Posted by: Anne | June 18, 2011

the guilty one blogs first

Remember the previous post? I was all, “Oh, OfficeMate! If only you weren’t so quick to judge! You could spare yourself so much grief if you didn’t always assume the worst!” It was just so clear to me how much energy he wastes feeling bad over troubles that are only in his mind.

I’ve heard it said that the things that bother us most in others are the things we are guilty of ourselves. Embarrassingly, yet again I have proven that true in my own life because that same week, as I was reflecting on OfficeMate’s negative tendencies, I remained unaware of the fact that I was repeatedly doing the same thing.

You see, my boyfriend would be viewing my new haircut for the first time on Saturday. In the past, he’s responded to my attempts at a new look with a neutrality that borders on insulting. (“Oh,” he remarked on one occasion, “you’re wearing your hair *up* today.” I always want to respond to comments like that with something similarly noncommittal. “And you’re wearing a *blue* shirt today.”)

I expected him to respond to my latest ‘do in the same bland way. And the more I thought about that, the angrier I became. I peevishly decided that if he did respond with some observation-not-really-a-compliment, that I would point out that everyone else who has felt compelled to share an opinion on the matter has said something nice – sometimes *very* nice – so WHY is it that MY OWN BOYFRIEND can’t be at LEAST that POLITE?!?! If I thought that once I thought it twenty times, and I griped about it to at least four people.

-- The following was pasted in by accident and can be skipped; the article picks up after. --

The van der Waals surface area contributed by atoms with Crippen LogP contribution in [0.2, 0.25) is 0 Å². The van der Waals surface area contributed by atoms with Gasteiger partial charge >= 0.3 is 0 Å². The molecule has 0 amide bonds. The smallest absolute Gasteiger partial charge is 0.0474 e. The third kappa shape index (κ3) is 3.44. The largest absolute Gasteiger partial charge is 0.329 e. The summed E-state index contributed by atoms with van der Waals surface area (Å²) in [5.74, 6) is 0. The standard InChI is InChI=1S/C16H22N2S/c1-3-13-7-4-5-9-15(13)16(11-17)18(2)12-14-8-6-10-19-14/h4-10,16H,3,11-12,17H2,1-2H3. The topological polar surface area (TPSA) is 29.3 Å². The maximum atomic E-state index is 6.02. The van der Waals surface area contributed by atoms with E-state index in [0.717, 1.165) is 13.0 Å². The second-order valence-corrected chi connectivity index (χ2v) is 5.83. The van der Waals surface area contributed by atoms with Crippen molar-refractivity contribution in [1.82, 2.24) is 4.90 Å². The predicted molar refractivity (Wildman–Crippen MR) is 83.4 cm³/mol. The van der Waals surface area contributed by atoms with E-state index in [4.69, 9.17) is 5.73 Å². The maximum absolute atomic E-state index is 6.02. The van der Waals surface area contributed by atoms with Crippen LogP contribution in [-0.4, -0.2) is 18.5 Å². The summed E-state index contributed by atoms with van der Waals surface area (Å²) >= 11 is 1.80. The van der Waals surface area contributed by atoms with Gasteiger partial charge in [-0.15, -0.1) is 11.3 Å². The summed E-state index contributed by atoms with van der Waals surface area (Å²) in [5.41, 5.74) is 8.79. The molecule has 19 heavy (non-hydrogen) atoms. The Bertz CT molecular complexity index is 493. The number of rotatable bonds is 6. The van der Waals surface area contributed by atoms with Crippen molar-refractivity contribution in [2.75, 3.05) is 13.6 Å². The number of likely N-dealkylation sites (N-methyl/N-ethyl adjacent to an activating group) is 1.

Since I’m writing all of this in the context of confessing my wrongness, you can probably guess that I’m feeling pretty sheepish right about now. He did not have the reaction that I had so angrily anticipated. When he first saw me on Saturday, his eyes grew wide and he sort of leaned back expressing his surprise. That in itself was much better than I expected. (A reaction! I got an actual reaction!) But then he proceeded to say something nice. Out loud. With words. And he said that he could tell I liked it too, which made me feel good both that I appeared confident and that he noticed. And when I half-joked, “Really, the way everyone at work has raved over it, I’m kinda starting to feel bad about the way I looked before,” he responded encouragingly to that as well. “No, no,” he soothed, “just take the compliments as a good thing and leave it at that.”

As I told my sister about my boyfriend’s response being way better than I thought it would be, the truth hit me. I was being an OfficeMate! Hypocrisy, thy name is Anne.

So the next time I start to fret because I “just know” a situation is going to turn out badly, maybe I’ll remember this incident and consider three more words of caution (and hope): Sometimes. I’m. Wrong.

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